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Evolutionary Reduction of Complex Life Cycles: Loss of Host-Alternation in Pemphigus (Homoptera: Aphididae)

Nancy A. Moran and Thomas G. Whitham
Evolution
Vol. 42, No. 4 (Jul., 1988), pp. 717-728
DOI: 10.2307/2408863
Stable URL: http://www.jstor.org/stable/2408863
Page Count: 12
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Evolutionary Reduction of Complex Life Cycles: Loss of Host-Alternation in Pemphigus (Homoptera: Aphididae)
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Abstract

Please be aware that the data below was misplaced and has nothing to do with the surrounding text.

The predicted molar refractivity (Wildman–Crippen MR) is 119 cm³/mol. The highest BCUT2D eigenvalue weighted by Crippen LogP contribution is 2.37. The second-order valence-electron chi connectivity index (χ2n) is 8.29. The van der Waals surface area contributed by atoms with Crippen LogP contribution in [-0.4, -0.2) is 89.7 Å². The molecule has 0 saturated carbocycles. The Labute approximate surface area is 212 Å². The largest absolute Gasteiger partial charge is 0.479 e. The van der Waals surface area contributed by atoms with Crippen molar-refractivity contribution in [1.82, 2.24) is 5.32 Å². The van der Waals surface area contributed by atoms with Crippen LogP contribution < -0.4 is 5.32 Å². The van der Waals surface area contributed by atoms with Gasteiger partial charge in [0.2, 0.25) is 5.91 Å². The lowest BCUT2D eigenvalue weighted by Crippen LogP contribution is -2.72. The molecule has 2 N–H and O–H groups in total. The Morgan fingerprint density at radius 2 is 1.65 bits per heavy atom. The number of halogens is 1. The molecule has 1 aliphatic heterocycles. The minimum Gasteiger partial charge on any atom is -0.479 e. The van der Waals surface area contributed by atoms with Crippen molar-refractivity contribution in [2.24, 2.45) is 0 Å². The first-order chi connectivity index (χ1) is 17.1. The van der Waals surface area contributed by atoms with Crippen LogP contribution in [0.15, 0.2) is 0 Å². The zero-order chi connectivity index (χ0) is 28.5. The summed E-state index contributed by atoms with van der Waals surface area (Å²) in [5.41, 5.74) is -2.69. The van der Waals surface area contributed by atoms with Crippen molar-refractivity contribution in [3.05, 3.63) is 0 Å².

In a Utah canyon, the aphid, Pemphigus betae, exhibits two life cycles: a cycle involving host-alternation between cottonwood trees and roots of herbaceous plants and a secondarily reduced cycle, in which the cottonwood generations are eliminated so that wingless forms live year round on roots. Relative frequencies of the two life-cycle types vary along a 30-km stretch of the canyon, with the reduced cycle predominating at upper sites. Factors underlying this life-cycle variation were examined with common-garden and transfer experiments. Results showed 1) a facultative increase in production of alternating forms in response to crowding in root colonies, 2) a genetic component to both within- and between-site variation in tendency to produce alternating morphs, and 3) site-specific environmental effects on level of investment in the reduced versus alternating life cycles. Thus, the variation in frequency of life-cycle reduction in this aphid is dependent on a complex of interdependent factors. These include adaptive phenotypic plasticity, microgeographically variable cues affecting mechanisms of morph determination, and genetically based variation in tendency to show reduction versus alternation. Genetic variation between sites corresponds to microgeographic variation in success of life-cycle phases. Where cottonwood hosts are absent (lower elevations) or where the cottonwood phase has low survival (upper elevations), clones tend to produce fewer migrating morphs, as compared to clones from middle elevations, where the cottonwood phase is relatively favorable. Such independence between conditions in alternate phases is a general feature of complex life cycles and can generate strong site-specific selection for permanent life-cycle reduction. Such life-cycle shifts have sometimes been followed by extensive radiations in aphids and other groups.

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